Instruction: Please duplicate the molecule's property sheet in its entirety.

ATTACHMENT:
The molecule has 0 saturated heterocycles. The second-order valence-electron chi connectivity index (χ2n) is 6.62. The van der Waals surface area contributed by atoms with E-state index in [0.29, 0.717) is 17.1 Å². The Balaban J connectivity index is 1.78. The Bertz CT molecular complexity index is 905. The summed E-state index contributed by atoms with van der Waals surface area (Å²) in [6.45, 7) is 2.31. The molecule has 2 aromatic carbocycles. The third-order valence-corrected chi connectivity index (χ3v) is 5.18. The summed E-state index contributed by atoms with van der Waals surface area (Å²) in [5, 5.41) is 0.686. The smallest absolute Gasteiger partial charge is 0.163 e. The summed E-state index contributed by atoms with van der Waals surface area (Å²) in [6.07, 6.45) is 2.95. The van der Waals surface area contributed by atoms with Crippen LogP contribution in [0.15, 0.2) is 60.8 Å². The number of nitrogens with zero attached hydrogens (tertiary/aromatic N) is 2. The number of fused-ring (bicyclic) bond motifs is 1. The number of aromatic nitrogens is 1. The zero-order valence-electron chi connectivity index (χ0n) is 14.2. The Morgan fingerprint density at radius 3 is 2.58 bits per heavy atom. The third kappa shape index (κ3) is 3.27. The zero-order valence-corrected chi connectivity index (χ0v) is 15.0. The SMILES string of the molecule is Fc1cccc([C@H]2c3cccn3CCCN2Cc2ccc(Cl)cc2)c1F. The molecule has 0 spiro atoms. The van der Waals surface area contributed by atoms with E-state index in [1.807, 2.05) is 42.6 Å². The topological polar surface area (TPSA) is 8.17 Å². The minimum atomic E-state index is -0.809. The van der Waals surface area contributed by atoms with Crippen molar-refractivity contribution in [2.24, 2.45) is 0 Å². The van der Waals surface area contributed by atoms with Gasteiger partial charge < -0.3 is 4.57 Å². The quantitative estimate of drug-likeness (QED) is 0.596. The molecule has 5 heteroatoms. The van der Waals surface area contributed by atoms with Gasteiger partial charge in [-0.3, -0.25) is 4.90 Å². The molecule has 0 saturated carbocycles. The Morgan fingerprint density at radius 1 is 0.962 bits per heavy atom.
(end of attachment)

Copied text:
The molecule has 0 saturated heterocycles. The second-order valence-electron chi connectivity index (χ2n) is 6.62. The van der Waals surface area contributed by atoms with E-state index in [0.29, 0.717) is 17.1 Å². The Balaban J connectivity index is 1.78. The Bertz CT molecular complexity index is 905. The summed E-state index contributed by atoms with van der Waals surface area (Å²) in [6.45, 7) is 2.31. The molecule has 2 aromatic carbocycles. The third-order valence-corrected chi connectivity index (χ3v) is 5.18. The summed E-state index contributed by atoms with van der Waals surface area (Å²) in [5, 5.41) is 0.686. The smallest absolute Gasteiger partial charge is 0.163 e. The summed E-state index contributed by atoms with van der Waals surface area (Å²) in [6.07, 6.45) is 2.95. The van der Waals surface area contributed by atoms with Crippen LogP contribution in [0.15, 0.2) is 60.8 Å². The number of nitrogens with zero attached hydrogens (tertiary/aromatic N) is 2. The number of fused-ring (bicyclic) bond motifs is 1. The number of aromatic nitrogens is 1. The zero-order valence-electron chi connectivity index (χ0n) is 14.2. The Morgan fingerprint density at radius 3 is 2.58 bits per heavy atom. The third kappa shape index (κ3) is 3.27. The zero-order valence-corrected chi connectivity index (χ0v) is 15.0. The SMILES string of the molecule is Fc1cccc([C@H]2c3cccn3CCCN2Cc2ccc(Cl)cc2)c1F. The molecule has 0 spiro atoms. The van der Waals surface area contributed by atoms with E-state index in [1.807, 2.05) is 42.6 Å². The topological polar surface area (TPSA) is 8.17 Å². The minimum atomic E-state index is -0.809. The van der Waals surface area contributed by atoms with Crippen molar-refractivity contribution in [2.24, 2.45) is 0 Å². The van der Waals surface area contributed by atoms with Gasteiger partial charge < -0.3 is 4.57 Å². The quantitative estimate of drug-likeness (QED) is 0.596. The molecule has 5 heteroatoms. The van der Waals surface area contributed by atoms with Gasteiger partial charge in [-0.3, -0.25) is 4.90 Å². The molecule has 0 saturated carbocycles. The Morgan fingerprint density at radius 1 is 0.962 bits per heavy atom.